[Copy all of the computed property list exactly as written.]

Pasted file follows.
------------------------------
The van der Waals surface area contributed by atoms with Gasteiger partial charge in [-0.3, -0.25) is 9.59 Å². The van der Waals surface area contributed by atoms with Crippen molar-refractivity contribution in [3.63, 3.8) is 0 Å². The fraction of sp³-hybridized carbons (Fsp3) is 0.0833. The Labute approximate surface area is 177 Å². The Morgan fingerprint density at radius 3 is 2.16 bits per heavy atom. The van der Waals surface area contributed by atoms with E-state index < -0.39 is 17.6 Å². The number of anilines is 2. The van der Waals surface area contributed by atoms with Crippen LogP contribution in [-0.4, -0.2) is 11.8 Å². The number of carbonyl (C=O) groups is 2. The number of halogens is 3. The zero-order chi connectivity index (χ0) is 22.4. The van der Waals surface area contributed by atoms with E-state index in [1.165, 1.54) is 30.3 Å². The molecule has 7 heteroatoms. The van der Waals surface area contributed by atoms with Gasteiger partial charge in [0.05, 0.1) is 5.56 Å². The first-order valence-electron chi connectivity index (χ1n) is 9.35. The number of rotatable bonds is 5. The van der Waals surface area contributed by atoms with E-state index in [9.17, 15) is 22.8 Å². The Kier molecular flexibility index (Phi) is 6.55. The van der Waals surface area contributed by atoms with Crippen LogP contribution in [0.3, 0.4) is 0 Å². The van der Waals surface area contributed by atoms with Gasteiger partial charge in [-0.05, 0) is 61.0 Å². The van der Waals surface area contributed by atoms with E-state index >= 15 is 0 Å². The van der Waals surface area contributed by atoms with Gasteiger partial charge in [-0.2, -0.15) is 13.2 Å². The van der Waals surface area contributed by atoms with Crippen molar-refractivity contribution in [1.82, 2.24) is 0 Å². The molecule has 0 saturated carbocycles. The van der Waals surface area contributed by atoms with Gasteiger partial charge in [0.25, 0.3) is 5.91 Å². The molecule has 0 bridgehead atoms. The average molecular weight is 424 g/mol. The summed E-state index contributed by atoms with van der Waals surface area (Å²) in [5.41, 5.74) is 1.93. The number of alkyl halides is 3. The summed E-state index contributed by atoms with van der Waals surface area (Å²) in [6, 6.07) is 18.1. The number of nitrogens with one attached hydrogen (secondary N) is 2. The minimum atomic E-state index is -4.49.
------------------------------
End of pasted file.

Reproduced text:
The van der Waals surface area contributed by atoms with Gasteiger partial charge in [-0.3, -0.25) is 9.59 Å². The van der Waals surface area contributed by atoms with Crippen molar-refractivity contribution in [3.63, 3.8) is 0 Å². The fraction of sp³-hybridized carbons (Fsp3) is 0.0833. The Labute approximate surface area is 177 Å². The Morgan fingerprint density at radius 3 is 2.16 bits per heavy atom. The van der Waals surface area contributed by atoms with E-state index < -0.39 is 17.6 Å². The number of anilines is 2. The van der Waals surface area contributed by atoms with Crippen LogP contribution in [-0.4, -0.2) is 11.8 Å². The number of carbonyl (C=O) groups is 2. The number of halogens is 3. The zero-order chi connectivity index (χ0) is 22.4. The van der Waals surface area contributed by atoms with E-state index in [1.165, 1.54) is 30.3 Å². The molecule has 7 heteroatoms. The van der Waals surface area contributed by atoms with Gasteiger partial charge in [0.05, 0.1) is 5.56 Å². The first-order valence-electron chi connectivity index (χ1n) is 9.35. The number of rotatable bonds is 5. The van der Waals surface area contributed by atoms with E-state index in [9.17, 15) is 22.8 Å². The Kier molecular flexibility index (Phi) is 6.55. The van der Waals surface area contributed by atoms with Crippen LogP contribution in [0.3, 0.4) is 0 Å². The van der Waals surface area contributed by atoms with Gasteiger partial charge in [-0.05, 0) is 61.0 Å². The van der Waals surface area contributed by atoms with E-state index >= 15 is 0 Å². The van der Waals surface area contributed by atoms with Gasteiger partial charge in [-0.2, -0.15) is 13.2 Å². The van der Waals surface area contributed by atoms with Crippen molar-refractivity contribution in [1.82, 2.24) is 0 Å². The molecule has 0 saturated carbocycles. The van der Waals surface area contributed by atoms with Gasteiger partial charge in [0.25, 0.3) is 5.91 Å². The molecule has 0 bridgehead atoms. The average molecular weight is 424 g/mol. The summed E-state index contributed by atoms with van der Waals surface area (Å²) in [5.41, 5.74) is 1.93. The number of alkyl halides is 3. The summed E-state index contributed by atoms with van der Waals surface area (Å²) in [6, 6.07) is 18.1. The number of nitrogens with one attached hydrogen (secondary N) is 2. The minimum atomic E-state index is -4.49.